One argument is that scholarly journals have a superior track record for quality in scholarly publishing at an average fraction of the cost of commercial scholarly publishing. As Bergstrom and Bergstrom (2006) reported:

For example, in the fields of economics and ecology, the average institutional subscription price per page charged by commercial journals is about 5 times that charged by non-profit journals. These price differences do not reflect differences in quality as measured by number of recorded citations to a journal. For commercial journals the average price per citation is about 15 times that for non-profit journals. Similar price differentials are found across a wide variety of scientific disciplines.

Many scholarly societies rely on revenue from their publications and sometimes other sources such as meeting / conference revenue and grants to fund the work of the society. The work of these not-for-profit organizations that is supported by publication revenue includes (from Scott-Lichter):

Learned societies are advocates for their disciplines, and its members keep government bodies, funders,and the public aware of the issues relative to their fields. Advocacy areas often focus on funding, policy reform, education, and the workforce”


“Society grants, awards, scholarships, and internships supplement the work of funding bodies and schools. Grants support a range of activities from basic research to studying and documenting a discipline’s history. Awards recognize achievements and encourage advancement. They range from student travel awards to attend scholarly meetings to honoring public service or teaching to lifetime achievement for contributions to the discipline. Scholarships and internships support the development of students and faculty and aim both to cultivate qualified individuals working in the discipline and uphold the quality of the discipline. Again, the benefits go beyond the discipline”.

Like open access itself, these benefits from society publishing are in the public interest. We need to figure out how to support both scholarly societies and open access.


Bergstrom, T. C., & Bergstrom, C. (2006). The economics of scholarly journal publishing. Seattle: Retrieved August 28, 2011 from

Scott-Lichter, D. (2014) Learned societies: Resilience not reliance required (2014). Learned Publishing 27:2, p. 83-84. doi:10.1087/20140201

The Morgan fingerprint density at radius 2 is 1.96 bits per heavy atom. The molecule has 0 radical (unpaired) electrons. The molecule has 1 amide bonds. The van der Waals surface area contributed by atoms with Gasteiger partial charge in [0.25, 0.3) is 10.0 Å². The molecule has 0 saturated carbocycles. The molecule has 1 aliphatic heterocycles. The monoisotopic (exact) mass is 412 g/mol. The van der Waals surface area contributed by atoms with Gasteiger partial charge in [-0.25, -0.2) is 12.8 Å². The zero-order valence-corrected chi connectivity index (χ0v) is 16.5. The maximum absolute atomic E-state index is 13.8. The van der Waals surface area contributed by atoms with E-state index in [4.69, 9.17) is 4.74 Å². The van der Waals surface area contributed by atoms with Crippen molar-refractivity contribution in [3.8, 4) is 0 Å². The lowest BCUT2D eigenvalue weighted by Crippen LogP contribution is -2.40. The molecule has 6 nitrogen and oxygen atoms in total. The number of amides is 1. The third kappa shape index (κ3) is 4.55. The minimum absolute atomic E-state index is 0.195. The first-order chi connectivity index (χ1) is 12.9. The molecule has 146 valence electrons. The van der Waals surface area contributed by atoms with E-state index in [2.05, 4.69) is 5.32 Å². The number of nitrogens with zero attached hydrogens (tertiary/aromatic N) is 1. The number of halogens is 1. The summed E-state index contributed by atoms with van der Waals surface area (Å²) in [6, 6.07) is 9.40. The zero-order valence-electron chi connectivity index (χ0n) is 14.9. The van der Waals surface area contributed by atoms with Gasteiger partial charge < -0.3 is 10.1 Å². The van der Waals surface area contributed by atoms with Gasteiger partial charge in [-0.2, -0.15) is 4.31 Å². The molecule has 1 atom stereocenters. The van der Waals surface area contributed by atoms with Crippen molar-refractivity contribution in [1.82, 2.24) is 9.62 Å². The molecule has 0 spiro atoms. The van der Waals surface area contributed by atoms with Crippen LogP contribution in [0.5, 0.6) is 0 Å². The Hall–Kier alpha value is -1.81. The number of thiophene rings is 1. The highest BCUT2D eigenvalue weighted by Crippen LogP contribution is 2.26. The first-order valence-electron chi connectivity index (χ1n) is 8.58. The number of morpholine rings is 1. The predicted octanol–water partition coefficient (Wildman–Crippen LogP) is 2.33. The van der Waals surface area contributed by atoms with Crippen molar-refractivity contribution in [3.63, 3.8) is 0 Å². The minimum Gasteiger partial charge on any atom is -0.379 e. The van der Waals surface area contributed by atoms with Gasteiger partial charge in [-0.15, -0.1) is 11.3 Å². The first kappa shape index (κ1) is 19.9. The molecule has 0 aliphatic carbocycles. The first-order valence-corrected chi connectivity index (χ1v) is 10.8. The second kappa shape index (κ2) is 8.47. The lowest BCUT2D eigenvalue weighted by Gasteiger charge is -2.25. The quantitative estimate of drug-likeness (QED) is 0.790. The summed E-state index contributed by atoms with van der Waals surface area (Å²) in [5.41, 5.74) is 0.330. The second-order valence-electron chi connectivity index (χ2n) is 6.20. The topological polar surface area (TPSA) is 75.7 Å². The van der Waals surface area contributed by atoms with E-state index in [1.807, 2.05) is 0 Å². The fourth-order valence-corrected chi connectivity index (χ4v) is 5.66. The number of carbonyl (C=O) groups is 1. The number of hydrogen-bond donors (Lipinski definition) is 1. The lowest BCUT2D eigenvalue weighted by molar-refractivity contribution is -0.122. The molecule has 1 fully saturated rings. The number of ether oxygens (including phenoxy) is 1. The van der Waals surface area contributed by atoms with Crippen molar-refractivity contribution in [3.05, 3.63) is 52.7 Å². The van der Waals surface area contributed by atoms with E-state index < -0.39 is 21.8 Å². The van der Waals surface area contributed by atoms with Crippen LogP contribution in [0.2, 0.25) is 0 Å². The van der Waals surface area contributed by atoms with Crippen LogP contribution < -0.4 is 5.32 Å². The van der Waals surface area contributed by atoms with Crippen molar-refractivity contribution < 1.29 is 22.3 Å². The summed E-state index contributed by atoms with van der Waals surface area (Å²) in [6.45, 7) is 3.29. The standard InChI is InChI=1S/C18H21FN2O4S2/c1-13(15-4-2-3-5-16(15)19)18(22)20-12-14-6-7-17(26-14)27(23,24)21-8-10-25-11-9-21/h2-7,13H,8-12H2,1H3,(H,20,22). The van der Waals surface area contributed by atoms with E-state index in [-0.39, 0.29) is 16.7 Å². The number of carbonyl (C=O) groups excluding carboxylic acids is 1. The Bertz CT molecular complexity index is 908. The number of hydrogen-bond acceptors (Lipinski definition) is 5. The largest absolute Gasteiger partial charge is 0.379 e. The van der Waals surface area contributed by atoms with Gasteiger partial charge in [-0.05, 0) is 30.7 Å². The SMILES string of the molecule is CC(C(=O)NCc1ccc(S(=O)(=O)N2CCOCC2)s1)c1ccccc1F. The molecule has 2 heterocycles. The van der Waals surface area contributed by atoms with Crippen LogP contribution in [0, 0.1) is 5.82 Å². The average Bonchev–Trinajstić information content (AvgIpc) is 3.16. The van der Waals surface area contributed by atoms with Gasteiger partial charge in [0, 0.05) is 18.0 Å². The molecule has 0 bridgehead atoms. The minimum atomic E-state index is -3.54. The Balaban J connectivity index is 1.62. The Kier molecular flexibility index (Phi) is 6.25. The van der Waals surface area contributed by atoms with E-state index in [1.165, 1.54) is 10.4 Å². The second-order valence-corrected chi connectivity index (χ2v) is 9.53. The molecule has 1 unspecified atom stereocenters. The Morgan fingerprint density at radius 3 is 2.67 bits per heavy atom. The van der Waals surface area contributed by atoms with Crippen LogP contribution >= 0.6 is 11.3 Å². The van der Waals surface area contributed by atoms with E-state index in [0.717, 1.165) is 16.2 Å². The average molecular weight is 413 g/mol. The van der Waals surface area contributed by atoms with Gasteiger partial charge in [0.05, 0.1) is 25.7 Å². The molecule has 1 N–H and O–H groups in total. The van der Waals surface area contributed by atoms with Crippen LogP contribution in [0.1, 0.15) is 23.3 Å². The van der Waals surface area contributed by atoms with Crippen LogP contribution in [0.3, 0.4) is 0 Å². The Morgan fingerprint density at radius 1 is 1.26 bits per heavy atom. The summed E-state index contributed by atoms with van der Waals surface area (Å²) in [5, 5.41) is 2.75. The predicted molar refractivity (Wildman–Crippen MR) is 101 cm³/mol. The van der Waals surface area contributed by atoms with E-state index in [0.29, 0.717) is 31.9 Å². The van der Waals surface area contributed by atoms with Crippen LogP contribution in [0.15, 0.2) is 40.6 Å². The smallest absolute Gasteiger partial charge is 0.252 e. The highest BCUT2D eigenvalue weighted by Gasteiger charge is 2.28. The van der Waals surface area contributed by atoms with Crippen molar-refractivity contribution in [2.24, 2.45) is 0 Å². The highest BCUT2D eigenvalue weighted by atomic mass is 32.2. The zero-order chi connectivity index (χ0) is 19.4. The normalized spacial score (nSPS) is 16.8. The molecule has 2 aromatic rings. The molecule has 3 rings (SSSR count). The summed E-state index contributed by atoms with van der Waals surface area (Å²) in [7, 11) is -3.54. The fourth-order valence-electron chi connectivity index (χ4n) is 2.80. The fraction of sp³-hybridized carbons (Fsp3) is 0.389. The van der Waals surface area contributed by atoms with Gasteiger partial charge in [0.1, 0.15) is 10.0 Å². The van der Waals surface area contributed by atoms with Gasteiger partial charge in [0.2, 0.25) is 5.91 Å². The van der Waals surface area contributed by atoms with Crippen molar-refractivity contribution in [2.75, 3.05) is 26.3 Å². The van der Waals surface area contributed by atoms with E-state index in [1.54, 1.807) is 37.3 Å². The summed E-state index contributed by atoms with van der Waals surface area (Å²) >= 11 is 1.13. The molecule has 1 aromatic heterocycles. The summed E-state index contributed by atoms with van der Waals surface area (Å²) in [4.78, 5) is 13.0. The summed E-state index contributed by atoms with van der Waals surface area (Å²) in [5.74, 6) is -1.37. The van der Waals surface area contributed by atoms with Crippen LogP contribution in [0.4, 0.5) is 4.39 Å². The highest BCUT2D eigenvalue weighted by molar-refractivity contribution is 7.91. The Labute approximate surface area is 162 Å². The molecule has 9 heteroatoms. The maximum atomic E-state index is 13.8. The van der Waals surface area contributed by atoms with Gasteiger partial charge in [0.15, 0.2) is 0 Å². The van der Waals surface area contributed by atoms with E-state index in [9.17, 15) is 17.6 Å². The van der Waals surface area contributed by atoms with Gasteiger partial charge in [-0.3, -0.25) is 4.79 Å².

This post is part of the resource requirements project.

Cite as:

Morrison, H. (2015). Sustaining scholarly societies and society publishers: Key challenges for open access transition. Sustaining the Knowledge Commons / Soutenir Les Savoirs Communs. Retrieved from

Library-led journals using Digital Commons: 94% open access, none with article processing charges

A study by Busher & Kamotsky highlights one of the options for sustaining small scholar-led journals. Digital Commons is a software used by library institutional repositories and as a publishing platform, particularly in the United States. In Canada, the Public Knowledge Project’s Open Journal Systems and Érudit are the most commonly used platforms. The authors found that of nearly 700 journals (now 900) using Digital Commons in 2013, “94% were open access, and none relied on article-processing fees”. Other statistics indicate the growth of both library publishing services and journals hosted. The authors suggest the rationale: “The library has been more than willing to support these journals with software, hosting, infrastructure, and often more hands-on editorial services. The investment has proven worthwhile: libraries have been able to expand their publishing programs even while other library budgets are shrinking”. The authors present several case studies of journals successfully using Digital Commons, and suggest that this is a useful model for new and niche journals.

Comment: the usefulness of this model extends far beyond the new and niche. For example, library-led publishing is now an option worth considering for journals that opted for commercial publishing services in the past couple of decades due to the limited options available for online publishing a few years ago. At least in North America, the majority of journal editorial boards could likely find several options for library-led publishing by canvassing editorial board members.


Busher, C., & Kamotsky, I. (2015). Stories and statistics from library-led publishing. Learned Publishing 2015 28:1, p. 64-68. doi:10.1087/20150110. Open access archived version here:

This post is part of the resource requirements project.

Cite as: Morrison, H. (2015). Library-led journals using Digital Commons: 94% open access, none with article processing charges. Sustaining the Knowledge Commons / Soutenir Les Savoirs Communs. Retrieved from

Language editing

Language editing is one of the processes involved in publishing that can take more or less work. Some articles are submitted by writers highly skilled in the language of publication that have taken the time to ensure high quality of their work that require little or no editing. Other articles are submitted by writers that are less skilled, too busy for proofreading, or for whom the language of publication is not their native language.

There are different ways to approach language editing. For example, this service can handled by the publisher, by the author, or a choice can be offered.